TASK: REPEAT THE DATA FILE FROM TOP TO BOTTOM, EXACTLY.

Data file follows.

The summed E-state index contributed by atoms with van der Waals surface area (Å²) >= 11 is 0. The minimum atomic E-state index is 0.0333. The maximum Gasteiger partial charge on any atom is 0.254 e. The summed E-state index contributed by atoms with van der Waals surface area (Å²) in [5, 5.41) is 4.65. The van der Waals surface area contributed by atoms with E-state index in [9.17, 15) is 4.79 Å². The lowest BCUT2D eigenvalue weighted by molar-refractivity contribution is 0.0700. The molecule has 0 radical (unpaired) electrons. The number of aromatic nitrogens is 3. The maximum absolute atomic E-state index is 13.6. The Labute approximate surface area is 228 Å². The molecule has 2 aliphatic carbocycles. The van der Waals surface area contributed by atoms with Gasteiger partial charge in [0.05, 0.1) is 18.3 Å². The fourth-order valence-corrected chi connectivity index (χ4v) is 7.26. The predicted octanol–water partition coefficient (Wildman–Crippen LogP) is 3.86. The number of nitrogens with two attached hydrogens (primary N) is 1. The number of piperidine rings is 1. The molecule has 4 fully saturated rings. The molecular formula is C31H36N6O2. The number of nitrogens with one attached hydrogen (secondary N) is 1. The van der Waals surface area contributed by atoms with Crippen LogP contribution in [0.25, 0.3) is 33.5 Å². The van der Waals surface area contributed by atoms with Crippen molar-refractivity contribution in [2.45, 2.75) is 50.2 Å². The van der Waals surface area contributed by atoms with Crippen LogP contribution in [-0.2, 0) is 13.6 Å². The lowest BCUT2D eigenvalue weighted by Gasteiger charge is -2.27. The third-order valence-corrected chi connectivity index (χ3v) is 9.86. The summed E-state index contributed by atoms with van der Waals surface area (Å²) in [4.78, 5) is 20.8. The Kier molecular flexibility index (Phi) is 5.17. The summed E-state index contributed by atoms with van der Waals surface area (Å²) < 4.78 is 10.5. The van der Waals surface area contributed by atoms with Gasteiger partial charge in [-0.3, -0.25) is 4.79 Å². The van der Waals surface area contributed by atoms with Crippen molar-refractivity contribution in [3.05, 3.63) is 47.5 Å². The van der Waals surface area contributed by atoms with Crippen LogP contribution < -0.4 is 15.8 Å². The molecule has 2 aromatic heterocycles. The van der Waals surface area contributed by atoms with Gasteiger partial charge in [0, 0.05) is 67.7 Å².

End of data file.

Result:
The summed E-state index contributed by atoms with van der Waals surface area (Å²) >= 11 is 0. The minimum atomic E-state index is 0.0333. The maximum Gasteiger partial charge on any atom is 0.254 e. The summed E-state index contributed by atoms with van der Waals surface area (Å²) in [5, 5.41) is 4.65. The van der Waals surface area contributed by atoms with E-state index in [9.17, 15) is 4.79 Å². The lowest BCUT2D eigenvalue weighted by molar-refractivity contribution is 0.0700. The molecule has 0 radical (unpaired) electrons. The number of aromatic nitrogens is 3. The maximum absolute atomic E-state index is 13.6. The Labute approximate surface area is 228 Å². The molecule has 2 aliphatic carbocycles. The van der Waals surface area contributed by atoms with Gasteiger partial charge in [0.05, 0.1) is 18.3 Å². The fourth-order valence-corrected chi connectivity index (χ4v) is 7.26. The predicted octanol–water partition coefficient (Wildman–Crippen LogP) is 3.86. The number of nitrogens with two attached hydrogens (primary N) is 1. The number of piperidine rings is 1. The molecule has 4 fully saturated rings. The molecular formula is C31H36N6O2. The number of nitrogens with one attached hydrogen (secondary N) is 1. The van der Waals surface area contributed by atoms with Crippen LogP contribution in [0.25, 0.3) is 33.5 Å². The van der Waals surface area contributed by atoms with Crippen molar-refractivity contribution in [2.45, 2.75) is 50.2 Å². The van der Waals surface area contributed by atoms with Crippen LogP contribution in [-0.2, 0) is 13.6 Å². The lowest BCUT2D eigenvalue weighted by Gasteiger charge is -2.27. The third-order valence-corrected chi connectivity index (χ3v) is 9.86. The summed E-state index contributed by atoms with van der Waals surface area (Å²) in [4.78, 5) is 20.8. The Kier molecular flexibility index (Phi) is 5.17. The summed E-state index contributed by atoms with van der Waals surface area (Å²) < 4.78 is 10.5. The van der Waals surface area contributed by atoms with Gasteiger partial charge in [-0.3, -0.25) is 4.79 Å². The van der Waals surface area contributed by atoms with Crippen molar-refractivity contribution in [3.05, 3.63) is 47.5 Å². The van der Waals surface area contributed by atoms with Crippen LogP contribution < -0.4 is 15.8 Å². The molecule has 2 aromatic heterocycles. The van der Waals surface area contributed by atoms with Gasteiger partial charge in [0, 0.05) is 67.7 Å².